“Pretty well every British person would have had a roast dinner every Sunday for the fist 16 years of the life,” Chatfield says. “We’re trying to recreate that feeling,” although he admits, “everyone says their nan’s is the best.” It’s hard to imagine anyone’s grandmother besting Bautista’s roast rump of beef, sliced into ruby-red petals around a landscape of tender sprouting purple broccoli, caramelized carrots, and (the chef’s favorite) impossibly crispy puffed potatoes fried in rendered animal fat. You get a generous plate of hearty, homey, expertly seasoned and executed food for 18GBP ($27), a tremendous deal in an expensive capital. Don’t miss the sticky toffee pudding for dessert.
St. John’s Weekend Doughnuts
Fergus Henderson’s St. John is one of the most acclaimed restaurants in London, famous for its marrow bones and for its status as a pillar of contemporary British cooking (which is to say old-school, yet modern). The original location now has several offshoots, including a dedicated bakery in the South Bank neighborhood of Bermondsey. It’s only open on Saturdays and Sundays, and you have to beat the crowds along Druid Street to snatch a half-dozen of their glorious filled doughnuts. The bakers only do the stuffed variety—stuffed-stuffed. The sugared pastries are so loaded with house-made jams (raspberry, rhubarb) and silky custards (salted caramel, gingerbread) they feel like they’re about to pop like water balloons. Revel in the messiness of it.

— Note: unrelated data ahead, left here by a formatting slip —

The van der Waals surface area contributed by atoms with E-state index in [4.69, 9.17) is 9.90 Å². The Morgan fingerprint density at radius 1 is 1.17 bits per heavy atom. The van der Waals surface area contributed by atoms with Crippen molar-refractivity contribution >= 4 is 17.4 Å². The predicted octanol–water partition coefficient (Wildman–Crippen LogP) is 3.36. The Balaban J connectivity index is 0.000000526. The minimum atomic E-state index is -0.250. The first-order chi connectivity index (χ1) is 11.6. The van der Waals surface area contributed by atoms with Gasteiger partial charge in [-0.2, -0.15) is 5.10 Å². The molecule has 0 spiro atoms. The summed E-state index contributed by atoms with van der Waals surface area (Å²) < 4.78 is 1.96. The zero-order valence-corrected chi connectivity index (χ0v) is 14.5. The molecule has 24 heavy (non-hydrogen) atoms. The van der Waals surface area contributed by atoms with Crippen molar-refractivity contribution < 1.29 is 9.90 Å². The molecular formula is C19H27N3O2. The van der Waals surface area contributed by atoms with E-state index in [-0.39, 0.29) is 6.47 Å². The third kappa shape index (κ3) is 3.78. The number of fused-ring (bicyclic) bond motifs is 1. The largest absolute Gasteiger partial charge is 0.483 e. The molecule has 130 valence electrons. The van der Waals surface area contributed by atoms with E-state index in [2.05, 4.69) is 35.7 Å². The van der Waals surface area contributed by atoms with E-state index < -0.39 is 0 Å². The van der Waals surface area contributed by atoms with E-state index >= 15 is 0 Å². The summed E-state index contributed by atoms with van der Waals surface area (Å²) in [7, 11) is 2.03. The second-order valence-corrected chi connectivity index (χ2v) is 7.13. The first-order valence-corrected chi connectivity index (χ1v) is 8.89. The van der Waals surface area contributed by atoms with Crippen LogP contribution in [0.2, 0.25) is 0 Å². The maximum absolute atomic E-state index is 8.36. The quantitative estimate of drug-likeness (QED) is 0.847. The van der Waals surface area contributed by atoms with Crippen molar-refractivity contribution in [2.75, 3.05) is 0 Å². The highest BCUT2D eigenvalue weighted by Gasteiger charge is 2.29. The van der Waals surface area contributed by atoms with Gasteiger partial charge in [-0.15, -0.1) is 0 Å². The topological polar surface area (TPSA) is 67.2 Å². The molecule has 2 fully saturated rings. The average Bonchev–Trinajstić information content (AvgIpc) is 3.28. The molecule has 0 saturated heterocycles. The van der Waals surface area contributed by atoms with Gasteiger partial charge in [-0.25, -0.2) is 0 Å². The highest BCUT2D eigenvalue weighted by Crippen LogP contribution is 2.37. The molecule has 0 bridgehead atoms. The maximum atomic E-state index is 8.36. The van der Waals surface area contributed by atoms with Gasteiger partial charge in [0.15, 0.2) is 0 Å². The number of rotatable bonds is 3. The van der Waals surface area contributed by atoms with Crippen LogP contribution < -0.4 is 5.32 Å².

Conveniently located between Covent Garden, Bloomsbury and the City, Rosewood London (rooms from $575) cuts a stately silhouette along High Holborn. All carved limestone, pruned topiaries, and grand, flickering lanterns, the building housed the former Pearl Assurance Company before Rosewood invested 85 million pounds and opened its first European hotel here in 2013. There are many things to love about the property (the doting butlers, the neroli-scented soap, the resident golden retriever, Pearl), but food lovers will be especially seduced by its culinary amenities. The inner courtyard, for example, hosted a Christmas market scented with mulled wine, hot cocoa, and roasting chestnuts earlier this winter.
There are three restaurants (Holborn Dining Room, the Mirror Room, Scarfes Bar) you’ll actually want to eat at; all are accessible from the street and draw a local crowd. HDR is a copper-plated brasserie with a charcuterie bar, wild game program, and a chef, Calum Franklin, who, incidentally, is roommates with Matt Chatfield of the Cornwall Project. French chef Amandine Chaignot oversees the Mirror Room, which hosts a Sunday brunch informed by the Slow Food movement. Indian curries and snacks populate the menu at the clubby Scarfes, named for artist Gerald Scarfes, whose political caricatures decorate the gentlemanly room. (If you’re familiar with the album cover for Pink Floyd's The Wall, he needs no introduction.) The Rosewood pays just as much attention to dining in the room. Room service brings a parade of pressed linen and painted china, tomato soup poured from Staub teakettles, and condiments in dainty Weck jars. Except for alcohol, everything in the well-designed mini-bar is complimentary. With fresh citrus, boutique tonic, and proper glassware, having a G&T en suite is just like having a cocktail downstairs at the bar—except you can do so in a supremely comfy robe.